Friday, February 3, 2012

Running on Empty

As I've been perusing other blogs and articles the past few weeks, a theme I've seen repeated often is that of overcoming a bad run.  I've read these stories with some detachment, passing over the words quickly to get back to what seemed like more relevant topics.  Things had been going so well, so easily, for me, I couldn’t yet conceive of the Bad Run.

Well, guess who had a truly BAD Run this week?  Yes, indeedy.

Seriously, it was like the Gigli of runs.  Minus the eye candy factor of Ben Affleck.

Wanting to catch the last of daylight, I ran on an empty stomach.
My knees began screaming with the first step.
A mile in, a bug flew up my nose.
A few strides later, its buzzy little friend flew into my right eyeball.
While attempting to extricate said bug without breaking pace, I ran right through a puddle.  The only puddle on the street.
The cold I’ve been fighting chose that time to wage war on my lungs, tightening my airways like a vise.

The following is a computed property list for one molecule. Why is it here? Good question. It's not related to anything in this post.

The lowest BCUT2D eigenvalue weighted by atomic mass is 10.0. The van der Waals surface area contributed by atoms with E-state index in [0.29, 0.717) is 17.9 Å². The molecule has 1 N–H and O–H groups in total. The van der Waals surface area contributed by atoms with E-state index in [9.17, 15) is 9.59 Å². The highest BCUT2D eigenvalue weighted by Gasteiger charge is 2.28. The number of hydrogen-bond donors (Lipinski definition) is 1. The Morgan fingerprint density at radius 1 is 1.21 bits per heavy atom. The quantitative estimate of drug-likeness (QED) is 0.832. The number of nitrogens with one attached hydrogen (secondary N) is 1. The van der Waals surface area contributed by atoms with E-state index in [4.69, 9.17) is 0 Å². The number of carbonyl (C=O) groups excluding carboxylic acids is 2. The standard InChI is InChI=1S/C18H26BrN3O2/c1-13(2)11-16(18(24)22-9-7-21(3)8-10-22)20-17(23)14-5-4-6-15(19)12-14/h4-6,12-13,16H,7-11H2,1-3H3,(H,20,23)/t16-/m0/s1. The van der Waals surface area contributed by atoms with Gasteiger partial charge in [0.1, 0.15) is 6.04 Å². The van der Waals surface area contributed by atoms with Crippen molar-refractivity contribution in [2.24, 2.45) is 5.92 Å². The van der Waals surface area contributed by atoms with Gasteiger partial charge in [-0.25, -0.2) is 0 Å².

And, no joke, I ran into the wind both directions.  How is that even possible?!

On top of it all, I was running solo; Leo was suffering badly with the same cold and really needed to rest that day.  I’ve gotten used to spending a lot of time on each training run encouraging him, building up his confidence and generally maintaining an optimism that’s proportionately opposite of my rather cynical personality.  Without Leo along, I was focused entirely on myself and my Bad Run and - WHAM!  The nagging self-doubts I’d seen reported by others began running about my head like a family of meerkats. 

“I can’t do this.”
“My body’s too old to take up running.”
“This isn’t even fun!”

But I’m glad that I had read those tales of Bad Runs, because I recognized what was happening immediately and got right to work reversing the negative thoughts.

“Listen,” I told myself, “this really DOES suck.  But it’s one run out of many.  Your new shoes aren’t working; call to exchange them as soon as you get home.  You know it’s stupid to exercise without eating, so don’t do that again.  And there’s an inhaler sitting on your bathroom sink – use it.  Now quit whining, run home and try, try again.”

And I did.

Two days later, I ate dinner, laced up my old running shoes, took a puff of my inhaler and had a really, really Good Run.  No knee pain.  No problems breathing.  Since it was dark by the time I went out, the bugs were gone.  The wind even chose to take the night off.

So now I know – Bad Runs happen.  This was the first for me, but I’m sure it won’t be the last.

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